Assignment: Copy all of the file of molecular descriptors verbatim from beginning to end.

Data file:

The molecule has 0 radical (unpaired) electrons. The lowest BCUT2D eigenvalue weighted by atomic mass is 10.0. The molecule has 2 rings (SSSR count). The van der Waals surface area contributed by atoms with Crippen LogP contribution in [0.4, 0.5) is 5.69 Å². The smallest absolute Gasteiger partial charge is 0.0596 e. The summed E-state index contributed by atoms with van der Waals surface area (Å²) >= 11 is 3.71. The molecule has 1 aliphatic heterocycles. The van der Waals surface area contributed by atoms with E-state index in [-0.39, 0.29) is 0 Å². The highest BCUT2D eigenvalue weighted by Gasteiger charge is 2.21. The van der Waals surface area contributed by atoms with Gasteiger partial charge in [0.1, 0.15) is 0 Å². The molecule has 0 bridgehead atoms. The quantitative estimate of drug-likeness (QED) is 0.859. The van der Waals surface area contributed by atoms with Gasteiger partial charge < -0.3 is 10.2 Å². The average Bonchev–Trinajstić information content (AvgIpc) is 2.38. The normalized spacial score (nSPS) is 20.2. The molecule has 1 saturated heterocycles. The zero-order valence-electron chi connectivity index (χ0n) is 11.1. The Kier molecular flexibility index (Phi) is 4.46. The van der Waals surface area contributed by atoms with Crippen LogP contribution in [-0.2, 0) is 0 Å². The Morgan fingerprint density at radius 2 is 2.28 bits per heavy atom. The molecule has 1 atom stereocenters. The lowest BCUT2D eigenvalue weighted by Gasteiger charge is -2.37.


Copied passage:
The molecule has 0 radical (unpaired) electrons. The lowest BCUT2D eigenvalue weighted by atomic mass is 10.0. The molecule has 2 rings (SSSR count). The van der Waals surface area contributed by atoms with Crippen LogP contribution in [0.4, 0.5) is 5.69 Å². The smallest absolute Gasteiger partial charge is 0.0596 e. The summed E-state index contributed by atoms with van der Waals surface area (Å²) >= 11 is 3.71. The molecule has 1 aliphatic heterocycles. The van der Waals surface area contributed by atoms with E-state index in [-0.39, 0.29) is 0 Å². The highest BCUT2D eigenvalue weighted by Gasteiger charge is 2.21. The van der Waals surface area contributed by atoms with Gasteiger partial charge in [0.1, 0.15) is 0 Å². The molecule has 0 bridgehead atoms. The quantitative estimate of drug-likeness (QED) is 0.859. The van der Waals surface area contributed by atoms with Gasteiger partial charge < -0.3 is 10.2 Å². The average Bonchev–Trinajstić information content (AvgIpc) is 2.38. The normalized spacial score (nSPS) is 20.2. The molecule has 1 saturated heterocycles. The zero-order valence-electron chi connectivity index (χ0n) is 11.1. The Kier molecular flexibility index (Phi) is 4.46. The van der Waals surface area contributed by atoms with Crippen LogP contribution in [-0.2, 0) is 0 Å². The Morgan fingerprint density at radius 2 is 2.28 bits per heavy atom. The molecule has 1 atom stereocenters. The lowest BCUT2D eigenvalue weighted by Gasteiger charge is -2.37.